Geddy Lee (Rush)
Sometimes talent needs a little time in the bottle. Exhibit A is Geddy Lee. Early in his career, Geddy Lee troubled the world with his shrieking, ‘trannie witch of the north’ shtick. However as time wore on, his voice calmed down and his bass playing developed by leaps and bounds. Lee added keyboards to his studio and onstage to-do list as well. A typical Rush concert will find Lee playing ridiculously complicated bass parts against Neal Peart’s ridiculously complicated drum parts while playing keyboards and bass pedals against his own lead vocal. Lee carries the workload of three musicians and has led Rush to become one of the elite Progressive Rock units in history. They will be inducted into the R&R Hall of fame this year. An honor long overdue…
For some musicians, Rush falls into the category of guilty pleasure. I routinely find myself on the defensive in my circle of musician friends who still remember the band’s more excessive and prosaic moments early in their career. However, Rush has compiled a body of quality work that is truly impressive and self evident. For that reason, I have chosen one of their more restrained and nuanced pieces, “Dreamline”. It’s a deep cut from their fine album “Roll The Bones”. Bass purists will be happy to see that Lee is a “finger” player. Lee also uses harmonizers to add an orchestral aspect to the Rush ‘power trio’ format. If your wondering what the washing machines are all about, it’s interesting to note that Lee eschews onstage amplification in favor of direct input into the house P.A. The washing machines are just props to add some humor to Rush’s stage presentation.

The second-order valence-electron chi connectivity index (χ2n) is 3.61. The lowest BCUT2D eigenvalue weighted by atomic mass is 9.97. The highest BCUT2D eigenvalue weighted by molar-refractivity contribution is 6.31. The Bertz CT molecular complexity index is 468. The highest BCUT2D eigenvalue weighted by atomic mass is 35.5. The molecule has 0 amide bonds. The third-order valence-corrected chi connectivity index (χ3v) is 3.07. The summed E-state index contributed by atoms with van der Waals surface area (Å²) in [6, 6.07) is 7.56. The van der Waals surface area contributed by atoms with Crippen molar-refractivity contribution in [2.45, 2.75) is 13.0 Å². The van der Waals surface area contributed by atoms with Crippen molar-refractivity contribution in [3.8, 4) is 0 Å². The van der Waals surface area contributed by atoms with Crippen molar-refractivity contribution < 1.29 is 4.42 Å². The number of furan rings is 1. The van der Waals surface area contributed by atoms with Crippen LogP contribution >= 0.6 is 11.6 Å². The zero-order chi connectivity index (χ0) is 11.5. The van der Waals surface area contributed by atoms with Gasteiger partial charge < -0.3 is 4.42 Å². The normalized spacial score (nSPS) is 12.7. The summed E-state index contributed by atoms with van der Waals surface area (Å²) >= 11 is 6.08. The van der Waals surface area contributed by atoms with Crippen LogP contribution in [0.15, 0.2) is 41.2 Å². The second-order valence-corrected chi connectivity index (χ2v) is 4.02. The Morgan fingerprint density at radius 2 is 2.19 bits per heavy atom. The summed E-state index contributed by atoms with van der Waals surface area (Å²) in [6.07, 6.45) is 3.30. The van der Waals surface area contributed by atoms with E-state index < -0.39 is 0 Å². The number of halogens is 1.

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Authored by Dale Nickey:
Take a second and try that schoolyard trick of patting the top of your head while rubbing your tummy. After the expletives have died down, you can better appreciate the challenges of being a Lead Singer/Bassist. The Lead Singer/Bassist is another unique brand of musician that deserves a little extra combat pay. Singers who play guitar have the option of coasting, or burying their mediocrity in the mix. The Lead Singer/Bassist is the center of attention AND the center of gravity in the band dynamic. One false step and the house of cards comes tumbling down. No surprise that in successful bands, the Lead Singer/Bassist shows a distinct predilection for control freakery. Here then, is my top 10 list of the greatest down-low multi-taskers; The Lead Singer/Bassist.
Phil Lynott (Thin Lizzy/Solo)
Best known as the singer/bassist/songwriter for the Irish pop-metal band Thin Lizzy; their best-selling 1976 single “The Boys Are Back In Town” was a smash on both sides of the Atlantic. American media would probably write him off as a one-hit wonder. However, he was a larger talent than that. Phil Lynott was a mixed-race baby at a time when such diversity was simply not accepted in Britain. This outsider status could account for his tortured Irish poet aesthetic and the drug and alcohol problems that dogged him until his death in 1986. Lynott’s trade mark was a mirrored pick-pick guard on his bass; a piece of stagemanship picked up from the many support gigs Thin Lizzy played with glam rockers Slade. Later years found Lynott enjoying notable solo success in Britain while at the same time battling substance abuse and ultimately, Heroin addiction. His legacy includes two books of poetry published in 1974 and 1977 that consist mainly of his song lyrics.